You might remember earlier this year I committed to learning how to write smart and not scared. At the time I was working on a picture book manuscript as I awaited first-round edits on my next novel.
That picture book is now on submission. The first-round edits are back with my editor. I’d love to say everything has been as easy as pie, but that’s not the way the writing life works — or any part of life, really. Here are the things I continue to learn as I think about writing in light of this mindset:
Discomfort will always be part of my process. I find the writing life wonderful and challenging and joyous and hard, but I often let the more difficult parts that come with writing play a starring role. I’m trying to remember those hard parts don’t get the final word. As Elizabeth Gilbert says, fear can ride in the car, but it has to stay in the back seat.
My deepest satisfaction comes from the work itself. I know this. But somehow along the way, sales and reviews and all the ridiculous externals out of my control can hijack what’s really important. A huge thank you to Marion Dane Bauer for her recent blog post I’ve read a couple dozen times about satisfaction and gratitude and letting go of the rest.
“No” is often a gift. All of September and October, I’ve been running on Wednesday evenings with my seventh grader’s soccer team. One particular Wednesday held the perfect combination of the out-of-my-hands highs and lows that make up the writing life. A novel was nominated for an award. A manuscript, after ten months with a particular editor and extensive re-writes, was rejected.
I left for the run pretty heartbroken and in need of distraction. As I settled into the soothing familiarity of a steady run, the clouds opened in a desert storm above us, and I was able to move beyond the disappointment, I was able to celebrate the beauty of my surroundings, the gift of movement, the privilege to share in this piece of my son’s life. And when our hour in the Sandia foothills drew to a close, I was ready to reflect on that rejection more objectively. The editor who said no to my work really gave me a gift. Her request for a re-write helped me find a stronger book in the process.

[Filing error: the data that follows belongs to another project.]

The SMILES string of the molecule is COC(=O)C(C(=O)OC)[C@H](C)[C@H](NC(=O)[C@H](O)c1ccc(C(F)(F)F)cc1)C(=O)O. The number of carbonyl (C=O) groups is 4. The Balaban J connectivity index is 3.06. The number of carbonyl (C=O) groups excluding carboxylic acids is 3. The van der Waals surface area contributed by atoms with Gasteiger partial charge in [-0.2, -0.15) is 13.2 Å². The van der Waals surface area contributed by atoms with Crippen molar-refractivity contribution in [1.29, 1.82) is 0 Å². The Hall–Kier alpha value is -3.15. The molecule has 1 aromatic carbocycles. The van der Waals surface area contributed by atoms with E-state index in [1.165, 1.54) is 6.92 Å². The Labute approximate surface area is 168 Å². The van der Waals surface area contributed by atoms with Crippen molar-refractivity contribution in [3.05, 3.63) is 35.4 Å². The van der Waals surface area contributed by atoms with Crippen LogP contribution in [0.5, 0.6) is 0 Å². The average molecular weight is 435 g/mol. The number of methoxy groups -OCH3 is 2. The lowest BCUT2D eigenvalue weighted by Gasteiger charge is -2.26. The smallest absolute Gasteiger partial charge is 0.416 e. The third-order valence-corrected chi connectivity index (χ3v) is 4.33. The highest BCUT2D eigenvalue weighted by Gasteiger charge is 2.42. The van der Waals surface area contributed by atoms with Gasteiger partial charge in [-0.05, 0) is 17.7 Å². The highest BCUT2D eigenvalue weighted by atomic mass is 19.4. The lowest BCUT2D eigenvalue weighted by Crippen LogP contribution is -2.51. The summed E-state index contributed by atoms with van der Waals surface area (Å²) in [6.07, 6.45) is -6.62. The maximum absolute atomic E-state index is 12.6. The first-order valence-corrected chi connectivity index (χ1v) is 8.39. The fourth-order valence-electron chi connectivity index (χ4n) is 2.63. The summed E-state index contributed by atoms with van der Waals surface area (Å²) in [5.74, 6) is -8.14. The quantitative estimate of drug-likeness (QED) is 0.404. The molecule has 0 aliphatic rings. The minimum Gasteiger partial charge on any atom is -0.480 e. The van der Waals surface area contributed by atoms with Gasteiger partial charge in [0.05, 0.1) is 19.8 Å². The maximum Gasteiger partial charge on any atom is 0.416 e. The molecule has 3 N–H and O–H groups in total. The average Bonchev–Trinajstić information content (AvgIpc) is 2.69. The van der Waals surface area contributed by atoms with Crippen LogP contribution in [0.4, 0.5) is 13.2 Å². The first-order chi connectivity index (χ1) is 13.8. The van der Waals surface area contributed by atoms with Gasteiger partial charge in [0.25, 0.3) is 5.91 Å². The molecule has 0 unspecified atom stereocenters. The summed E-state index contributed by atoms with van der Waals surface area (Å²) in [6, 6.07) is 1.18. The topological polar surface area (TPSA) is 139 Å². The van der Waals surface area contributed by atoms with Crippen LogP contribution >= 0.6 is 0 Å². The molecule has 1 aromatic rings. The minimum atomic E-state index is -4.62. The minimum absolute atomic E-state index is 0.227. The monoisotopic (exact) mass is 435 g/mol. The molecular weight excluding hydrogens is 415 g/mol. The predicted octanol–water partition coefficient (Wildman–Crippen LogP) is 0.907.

Choosing a challenge is ultimately satisfying. Writing the book I don’t know how to master can keep me up at nights, but that’s the direction my heart is often drawn. These words will keep me moving and believing.
Breaks feed my creativity. In the last four months I’ve re-written a novel for the second time, finishing with a mad twenty-five hour weekend dash to the end. Something that kept me focused during that last month of hard work was the promise I’d take a whole month off of writing afterward. Fear would not be allowed to drive me to spin my wheels in meaningless productivity. Outside of blogging, my focus would be reading.
I’m in week three of my writing vacation, and let me tell you, it’s everything I needed and more.
When I first mentioned this concept of writing smart and not scared, a number of you contacted me to say you were all in. I’d love to hear how you’re doing in the comments below.
jeannine atkins says
I’m so glad to hear about what you’re getting from your writing vacation. The well is so important. And yes, that run, and seeing the beautiful world after that rejection. If that were me, and it has been, there would have been some angry words shared with the sky. A necessary clearing out. It’s not pretty, but there’s a necessary time for I’ll-show-them and we do — prevail. Looking forward to your next gift to us.
Oh, Jeannine. You’ve been so kind to me. I’ve returned to your words about Blue Birds often.
I had a good cry before heading out for that run. It’s so interesting how some rejections are no big deal and others feel like everything. But you’re right. We keep moving forward because that’s what we do. There is no other direction to go, and that is such a good thing.
Kimberley Griffiths Little says
Perfect post, Caroline, thank you! I relate too well. 🙂 I also read Marion’s post that you linked. It was great, and I appreciated her long-term perspective after being “in the trenches” for more than 40 years.
I appreciate YOU! xo
Likewise, Kim! Let’s chat soon. xo
Kimberley Griffiths Little says
You going to the schmooze this Tuesday? I wonder if I could get up to town sooner for a little chat before the dinner . . . or we could have our own dinner somewhere along Paseo? It’s been a long time since I’ve seen you and really talked. We’ve missed each other all summer at the schmoozes. I go one month and you go the other, LOL!
I’ll be there. Emailing now.